Pretty girls, champagne and a French cafe. What more could a Russian tank crew ask for?
Those might have been the fruits of victory had the Warsaw Pact’s 1964 war plan had played out as intended. Within a week, armored columns supported by paratroopers were supposed to blitz across southern Germany, cross the Rhine River and occupy the French city of Lyon, about 250 miles southeast of Paris.
According to documents in the archives of former Communist Czechoslovakia, Czech and Soviet forces were supposed to take the southern German city of Regensburg on the first day of the offensive, known in military parlance as “D+1.”
They would then vault over the Rhine in less than a week, and reach the French city of Besancon—about 150 miles northeast of Lyon—by D+8, before pushing on to Lyon itself.
The plan called for the Czech First and Fourth Armies to strike southwest from Czechoslovakia into West Germany, in conjunction with the Soviet Eighth Guards Army on their northern flank and the Hungarians to the south. Airborne troops would seize crossings over the Neckar and Rhine Rivers.
Mapquest estimates the distance between Lyon and the Czech border city of Pilsen at 670 miles, with a driving time of 10 hours and 13 minutes. This may or may not include delays for traffic or restroom stops—and most certainly does not assume the presence of atomic landmines.
The famous German blitzkrieg through France in May 1940 astounded the world by advancing 35 miles per day. Field Marshall Erwin Rommel’s lightning pursuit of the British Eighth Army from Tobruk to El Alamein in June and July 1942 took 10 days to go 350 miles.
To meet their deadline, the East Bloc armies would have needed to double this rate of advance to some 70 miles per day, all while fighting well-trained defenders armed with advanced weapons.
It’s a military axiom that an attacker should have a three-to-one superiority over a defender in order to succeed, but Warsaw Pact planners assumed they would enjoy only parity or slight numerical superiority versus NATO in troops, tanks, mobile artillery and aircraft.
So how exactly were those tank crews supposed to reach those charming French cafes?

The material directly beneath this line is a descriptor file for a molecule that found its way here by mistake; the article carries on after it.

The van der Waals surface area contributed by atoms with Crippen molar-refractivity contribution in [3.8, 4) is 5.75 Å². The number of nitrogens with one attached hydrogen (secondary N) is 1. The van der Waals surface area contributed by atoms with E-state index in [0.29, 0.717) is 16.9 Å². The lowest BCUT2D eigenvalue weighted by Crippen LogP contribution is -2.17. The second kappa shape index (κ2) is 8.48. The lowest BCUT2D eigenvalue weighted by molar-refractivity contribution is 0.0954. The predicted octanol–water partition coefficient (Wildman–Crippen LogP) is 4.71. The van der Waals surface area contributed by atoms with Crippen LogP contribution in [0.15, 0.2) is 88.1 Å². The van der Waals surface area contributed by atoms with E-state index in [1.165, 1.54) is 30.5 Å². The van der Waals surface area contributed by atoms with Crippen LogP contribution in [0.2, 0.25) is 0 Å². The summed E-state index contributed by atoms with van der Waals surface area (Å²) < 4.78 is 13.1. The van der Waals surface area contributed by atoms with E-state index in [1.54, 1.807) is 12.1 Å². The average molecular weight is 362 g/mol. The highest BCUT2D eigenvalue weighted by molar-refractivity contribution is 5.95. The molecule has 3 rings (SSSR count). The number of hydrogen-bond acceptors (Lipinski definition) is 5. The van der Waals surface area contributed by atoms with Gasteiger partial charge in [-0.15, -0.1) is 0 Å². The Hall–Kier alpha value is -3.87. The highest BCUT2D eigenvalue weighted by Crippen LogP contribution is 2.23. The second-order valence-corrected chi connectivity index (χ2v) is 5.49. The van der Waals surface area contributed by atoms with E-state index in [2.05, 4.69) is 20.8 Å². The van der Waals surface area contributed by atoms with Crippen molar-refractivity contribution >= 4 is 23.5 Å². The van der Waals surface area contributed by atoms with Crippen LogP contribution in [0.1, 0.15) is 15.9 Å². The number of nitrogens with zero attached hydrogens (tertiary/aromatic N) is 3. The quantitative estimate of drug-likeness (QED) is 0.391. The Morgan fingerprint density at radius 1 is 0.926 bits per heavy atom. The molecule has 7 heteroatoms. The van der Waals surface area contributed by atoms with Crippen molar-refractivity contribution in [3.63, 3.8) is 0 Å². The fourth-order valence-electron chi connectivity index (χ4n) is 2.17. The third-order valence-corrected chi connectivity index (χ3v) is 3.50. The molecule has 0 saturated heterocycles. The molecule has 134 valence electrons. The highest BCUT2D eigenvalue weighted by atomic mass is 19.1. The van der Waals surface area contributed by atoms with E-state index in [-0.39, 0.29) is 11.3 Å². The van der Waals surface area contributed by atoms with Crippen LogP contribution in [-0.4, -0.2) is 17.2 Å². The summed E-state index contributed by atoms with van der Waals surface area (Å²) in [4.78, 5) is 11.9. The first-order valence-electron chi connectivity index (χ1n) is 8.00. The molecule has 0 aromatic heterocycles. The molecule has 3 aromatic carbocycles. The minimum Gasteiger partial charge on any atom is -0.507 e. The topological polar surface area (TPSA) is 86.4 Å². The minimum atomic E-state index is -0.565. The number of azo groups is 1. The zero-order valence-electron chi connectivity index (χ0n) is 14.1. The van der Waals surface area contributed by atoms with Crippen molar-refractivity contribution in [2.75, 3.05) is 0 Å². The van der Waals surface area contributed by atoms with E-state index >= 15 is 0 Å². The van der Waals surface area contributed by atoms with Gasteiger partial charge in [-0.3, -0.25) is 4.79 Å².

The answer lay in atomic explosions that would sprout from German and French soil like mushrooms after spring rain. The 1964 war plan describes the nuclear deluge that Moscow hoped would blast a path to victory.
“Altogether the operation will require the use of 131 nuclear missiles and nuclear bombs; specifically 96 missiles and 35 nuclear bombs,” the plan states. “The first nuclear strike will use 41 missiles and nuclear bombs. The immediate task will require using 29 missiles and nuclear bombs. The subsequent task could use 49 missiles and nuclear bombs. Twelve missiles and nuclear bombs should remain in the reserve of the front.”
One does not have to be a nuclear Napoleon to realize that if the Soviets were dropping nukes on NATO defenses, then NATO—or at least the Americans, British and French—would have returned the favor by using their own nukes on enemy tank columns.
Beyond the normal chaos of war that ensures no plan survives contact with the enemy, one wonders how eagerly those Czech and Russian tank crews would have advanced into a horizon boiling with nuclear fire. How would they have been reinforced and resupplied through an atomic wasteland?
Communism boasted that it was the only political ideology capable of “scientifically” analyzing war. But the 1964 war plan—along with many other combat schemes on both sides of the Iron Curtain—was madness.
Because even if those Soviet tank crews had managed to clank into Lyon, they could not have climbed out of their vehicles to savor French wine, women and song. For the wine and the women would have been radioactive … and there would been no one left to sing songs.